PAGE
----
Revive U.S. Housing by Killing Cars and 'Spurbs'

If U.S. housing is going to rebound long-term, we need to vanquish the car and stop encouraging sprawl.
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If U.S. housing is going to rebound long-term, we need to vanquish the car and stop encouraging sprawl.

First, let's hasten the demise of the spurb, an ugly word I made up to describe sprawling, unwalkable urban-suburban areas that have no connection to public transportation and central cities.

The spurb's time has long past. Future energy demands from the rest of the world mean higher energy prices down the road. We need homes where there are jobs, infrastructure and transportation.

If the housing bubble and bust has taught us anything, it's probably a bad idea to build homes in the middle of nowhere, stretching along vast deserts and inland regions that are poorly served by highways. Americans are tired of wasting their lives in endless commutes.

Not only does driving everywhere waste our precious time, it ruins our health leading to heart disease, obesity, asthma and a host of other ailments. It's bad for our individual well being and the health of the planet. Cars contribute to climate change and bad air.

As I've explored the extensive downside of the spurb in my book The Cul-de-Sac Syndrome, I've also examined what we could do about it. I traveled from the San Francisco Bay to the tip of Florida to see what works and how we could re-invent the American home and community.

The first order of this revival is to reawaken our sense of the walkable neighborhood. They used to exist in every small town in America and every established city neighborhood. In New York, Philadelphia, Boston, Chicago, Denver, San Francisco, Seattle and Portland, Oregon, they still exist and are thriving.

A walkable neighborhood means situating amenities such as stores, dry cleaners, libraries, bakeries and restaurants within about a three-quarter-of- a-mile walk. Not only can you abandon your car in these areas, you become healthier and start to know your neighbors. You look out for them and they look out for you. You can't do that in the freeway-choked suburbs of Los Angeles or the ring of overdeveloped towns surrounding Dallas. You're shackled to your car, but hey, it's the American Way, isn't it?

While it's too early to tell, walkable cities may hold their real-estate values better than car-dependent areas. According to the research of urbanologist Christopher Leinberger of the Brookings Institution, with each incremental increase in walkability, property values are likely to rise.

That bodes well for pedestrian heavens like Boston's Back Bay, Portland's Pearl District and Chicago's Lincoln Park. It's bad news for sprawl-infested, foreclosure-ridden places like Stockton, California, Southwest Florida and suburban Phoenix and Las Vegas.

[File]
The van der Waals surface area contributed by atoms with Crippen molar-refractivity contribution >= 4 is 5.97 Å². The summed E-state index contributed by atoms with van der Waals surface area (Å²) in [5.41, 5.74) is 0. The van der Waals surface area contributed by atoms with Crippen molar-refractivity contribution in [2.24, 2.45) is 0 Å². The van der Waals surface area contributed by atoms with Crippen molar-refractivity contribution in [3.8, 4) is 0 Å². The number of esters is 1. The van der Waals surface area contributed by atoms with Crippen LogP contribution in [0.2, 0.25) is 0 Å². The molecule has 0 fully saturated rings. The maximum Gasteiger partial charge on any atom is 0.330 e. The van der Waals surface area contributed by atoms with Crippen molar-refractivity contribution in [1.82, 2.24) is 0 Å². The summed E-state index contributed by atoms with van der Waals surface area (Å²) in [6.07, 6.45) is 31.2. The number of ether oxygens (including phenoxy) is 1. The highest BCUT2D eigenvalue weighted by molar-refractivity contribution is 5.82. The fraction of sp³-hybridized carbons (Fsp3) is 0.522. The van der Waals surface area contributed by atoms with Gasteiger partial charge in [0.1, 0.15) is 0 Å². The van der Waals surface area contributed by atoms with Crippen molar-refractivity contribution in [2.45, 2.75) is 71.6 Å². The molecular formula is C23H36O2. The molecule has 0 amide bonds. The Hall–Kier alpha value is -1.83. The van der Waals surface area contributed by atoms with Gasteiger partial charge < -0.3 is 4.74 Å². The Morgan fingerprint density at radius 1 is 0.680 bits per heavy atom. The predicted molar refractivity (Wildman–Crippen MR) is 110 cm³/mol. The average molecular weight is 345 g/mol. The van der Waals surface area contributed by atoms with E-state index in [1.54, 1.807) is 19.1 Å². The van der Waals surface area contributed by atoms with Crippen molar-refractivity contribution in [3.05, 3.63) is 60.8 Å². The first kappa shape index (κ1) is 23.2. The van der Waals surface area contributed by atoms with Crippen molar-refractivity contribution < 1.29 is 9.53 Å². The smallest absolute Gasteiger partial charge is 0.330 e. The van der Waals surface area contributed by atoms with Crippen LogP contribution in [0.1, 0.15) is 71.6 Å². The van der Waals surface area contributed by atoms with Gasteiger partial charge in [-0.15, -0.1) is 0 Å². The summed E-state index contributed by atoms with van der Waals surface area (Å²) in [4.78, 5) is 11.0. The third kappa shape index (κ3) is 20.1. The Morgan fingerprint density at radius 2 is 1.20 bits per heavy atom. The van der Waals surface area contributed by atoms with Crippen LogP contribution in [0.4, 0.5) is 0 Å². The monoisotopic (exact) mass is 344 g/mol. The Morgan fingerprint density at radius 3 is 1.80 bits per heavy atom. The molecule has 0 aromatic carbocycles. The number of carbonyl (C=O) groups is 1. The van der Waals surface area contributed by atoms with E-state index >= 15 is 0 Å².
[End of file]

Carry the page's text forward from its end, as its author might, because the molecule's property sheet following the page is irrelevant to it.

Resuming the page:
That doesn't mean that spurbs are doomed or cities will prevail when we work our way out of this bust a few years from now. Nearly every community can be rebuilt to accommodate light rail, pedestrians and bikes. Maybe when diesel buses are converted to fuel-cell/electric vehicles, they, too, will make economic and environmental sense.

The key theme is to make communities more people-centric. The population is getting older, so this is a win-win situation. Design new communities around transit stops. Create pedestrian-only zones in suburbs and cities that ban cars.

Two of my favorite examples of "people places" are the pedestrian mall in Charlottesville, Virginia and the ramblas in Barcelona. The first is a celebration of public, private and sidewalk culture. You can walk to a movie, dining, an ice rink or municipal buildings. In the Spanish city, when my wife and I were vacationing a few years ago, we walked from our hotel in the middle of the city to the beach and downtown neighborhoods. It was several miles, but we didn't have to cross a major highway and ate, shopped and people-watched the whole way with great delight.

Life on the other side of the housing bust can be livable, healthier, more economical and ecologically sound. Think of the money you would save by not having to own a car or two (or three). You would get more exercise and help local merchants, not gargantuan chain-store operators situated in mega-shopping districts. You could patronize farmer's markets and get fresh food instead of worrying where your food came from and what pathogens it contained.

What will it take to ensure that the spurb mentality doesn't take over again? Demand that Washington divert most of its transportation dollars (in the upcoming transportation bill) away from new highways and into public transit, high-speed rail, pedestrian and bike paths. Demand that local and regional planners build walkable communities with affordable, energy-efficient housing near where people actually work. That may require changes in zoning and building codes, but this is America, we were founded on the idea of building something better for everyone.

Getting out of the traffic jam that was and continues to be the defining suburban experience will also give you more of the commodity you can't replace -- your time. How much is your time worth in your present lifestyle? Let your elected officials know now.

John F. Wasik, author of Cul-de-Sac Syndrome: Turning Around the Unsustainable American Dream, is a personal finance columnist for Bloomberg News and the author of several books. His most recent book, The Merchant of Power, was praised by Studs Terkel and well reviewed by the New York Times. Wasik has won more than fifteen awards for consumer journalism including the 2008 Lisagor and several from the National Press Club. He has appeared on such national media as NBC, NPR, and PBS. He lives in Chicago.

©2009 John F. Wasik, author of Cul-de-Sac Syndrome: Turning Around the Unsustainable American Dream.

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